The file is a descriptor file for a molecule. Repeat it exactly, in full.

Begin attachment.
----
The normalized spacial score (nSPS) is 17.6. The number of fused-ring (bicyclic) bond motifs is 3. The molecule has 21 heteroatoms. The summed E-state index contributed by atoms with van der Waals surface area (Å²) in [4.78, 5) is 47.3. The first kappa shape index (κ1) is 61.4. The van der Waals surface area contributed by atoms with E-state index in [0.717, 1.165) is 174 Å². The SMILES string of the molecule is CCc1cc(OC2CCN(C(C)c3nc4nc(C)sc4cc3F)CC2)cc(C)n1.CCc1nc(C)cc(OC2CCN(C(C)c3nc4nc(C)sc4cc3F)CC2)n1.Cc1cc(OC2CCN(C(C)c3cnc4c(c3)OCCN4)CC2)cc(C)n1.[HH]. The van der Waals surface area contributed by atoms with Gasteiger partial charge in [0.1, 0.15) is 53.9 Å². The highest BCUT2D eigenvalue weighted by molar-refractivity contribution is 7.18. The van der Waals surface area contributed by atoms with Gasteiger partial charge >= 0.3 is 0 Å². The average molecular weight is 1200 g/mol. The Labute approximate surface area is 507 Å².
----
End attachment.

The normalized spacial score (nSPS) is 17.6. The number of fused-ring (bicyclic) bond motifs is 3. The molecule has 21 heteroatoms. The summed E-state index contributed by atoms with van der Waals surface area (Å²) in [4.78, 5) is 47.3. The first kappa shape index (κ1) is 61.4. The van der Waals surface area contributed by atoms with E-state index in [0.717, 1.165) is 174 Å². The SMILES string of the molecule is CCc1cc(OC2CCN(C(C)c3nc4nc(C)sc4cc3F)CC2)cc(C)n1.CCc1nc(C)cc(OC2CCN(C(C)c3nc4nc(C)sc4cc3F)CC2)n1.Cc1cc(OC2CCN(C(C)c3cnc4c(c3)OCCN4)CC2)cc(C)n1.[HH]. The van der Waals surface area contributed by atoms with Gasteiger partial charge in [0.1, 0.15) is 53.9 Å². The highest BCUT2D eigenvalue weighted by molar-refractivity contribution is 7.18. The van der Waals surface area contributed by atoms with Gasteiger partial charge >= 0.3 is 0 Å². The average molecular weight is 1200 g/mol. The Labute approximate surface area is 507 Å².